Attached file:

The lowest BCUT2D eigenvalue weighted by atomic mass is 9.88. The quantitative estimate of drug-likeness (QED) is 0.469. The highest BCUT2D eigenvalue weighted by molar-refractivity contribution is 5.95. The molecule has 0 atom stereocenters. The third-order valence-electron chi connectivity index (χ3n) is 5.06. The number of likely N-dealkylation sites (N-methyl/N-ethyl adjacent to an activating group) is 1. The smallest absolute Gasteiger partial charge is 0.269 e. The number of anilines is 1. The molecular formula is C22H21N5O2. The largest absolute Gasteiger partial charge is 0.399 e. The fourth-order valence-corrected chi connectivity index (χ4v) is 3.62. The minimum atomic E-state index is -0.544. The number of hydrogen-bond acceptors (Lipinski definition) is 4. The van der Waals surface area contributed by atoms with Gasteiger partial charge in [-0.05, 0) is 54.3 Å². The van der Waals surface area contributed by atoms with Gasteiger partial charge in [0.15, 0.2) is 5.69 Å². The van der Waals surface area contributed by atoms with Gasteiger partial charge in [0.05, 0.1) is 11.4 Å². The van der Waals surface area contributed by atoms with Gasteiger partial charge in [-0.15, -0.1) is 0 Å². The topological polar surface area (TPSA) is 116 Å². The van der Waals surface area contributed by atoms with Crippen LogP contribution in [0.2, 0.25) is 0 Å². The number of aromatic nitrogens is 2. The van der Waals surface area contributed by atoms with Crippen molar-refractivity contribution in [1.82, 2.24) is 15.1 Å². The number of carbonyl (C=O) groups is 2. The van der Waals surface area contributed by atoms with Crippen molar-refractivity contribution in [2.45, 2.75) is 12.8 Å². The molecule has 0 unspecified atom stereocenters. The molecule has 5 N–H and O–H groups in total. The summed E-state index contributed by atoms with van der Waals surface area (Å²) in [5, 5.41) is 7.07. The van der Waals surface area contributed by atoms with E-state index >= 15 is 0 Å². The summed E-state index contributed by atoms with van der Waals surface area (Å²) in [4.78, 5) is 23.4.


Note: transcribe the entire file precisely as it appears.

The lowest BCUT2D eigenvalue weighted by atomic mass is 9.88. The quantitative estimate of drug-likeness (QED) is 0.469. The highest BCUT2D eigenvalue weighted by molar-refractivity contribution is 5.95. The molecule has 0 atom stereocenters. The third-order valence-electron chi connectivity index (χ3n) is 5.06. The number of likely N-dealkylation sites (N-methyl/N-ethyl adjacent to an activating group) is 1. The smallest absolute Gasteiger partial charge is 0.269 e. The number of anilines is 1. The molecular formula is C22H21N5O2. The largest absolute Gasteiger partial charge is 0.399 e. The fourth-order valence-corrected chi connectivity index (χ4v) is 3.62. The minimum atomic E-state index is -0.544. The number of hydrogen-bond acceptors (Lipinski definition) is 4. The van der Waals surface area contributed by atoms with Gasteiger partial charge in [-0.05, 0) is 54.3 Å². The van der Waals surface area contributed by atoms with Gasteiger partial charge in [0.15, 0.2) is 5.69 Å². The van der Waals surface area contributed by atoms with Gasteiger partial charge in [0.05, 0.1) is 11.4 Å². The van der Waals surface area contributed by atoms with Gasteiger partial charge in [-0.15, -0.1) is 0 Å². The topological polar surface area (TPSA) is 116 Å². The van der Waals surface area contributed by atoms with Crippen LogP contribution in [0.2, 0.25) is 0 Å². The number of aromatic nitrogens is 2. The van der Waals surface area contributed by atoms with Crippen molar-refractivity contribution in [1.82, 2.24) is 15.1 Å². The number of carbonyl (C=O) groups is 2. The van der Waals surface area contributed by atoms with Crippen molar-refractivity contribution in [2.45, 2.75) is 12.8 Å². The molecule has 0 unspecified atom stereocenters. The molecule has 5 N–H and O–H groups in total. The summed E-state index contributed by atoms with van der Waals surface area (Å²) in [5, 5.41) is 7.07. The van der Waals surface area contributed by atoms with E-state index >= 15 is 0 Å². The summed E-state index contributed by atoms with van der Waals surface area (Å²) in [4.78, 5) is 23.4.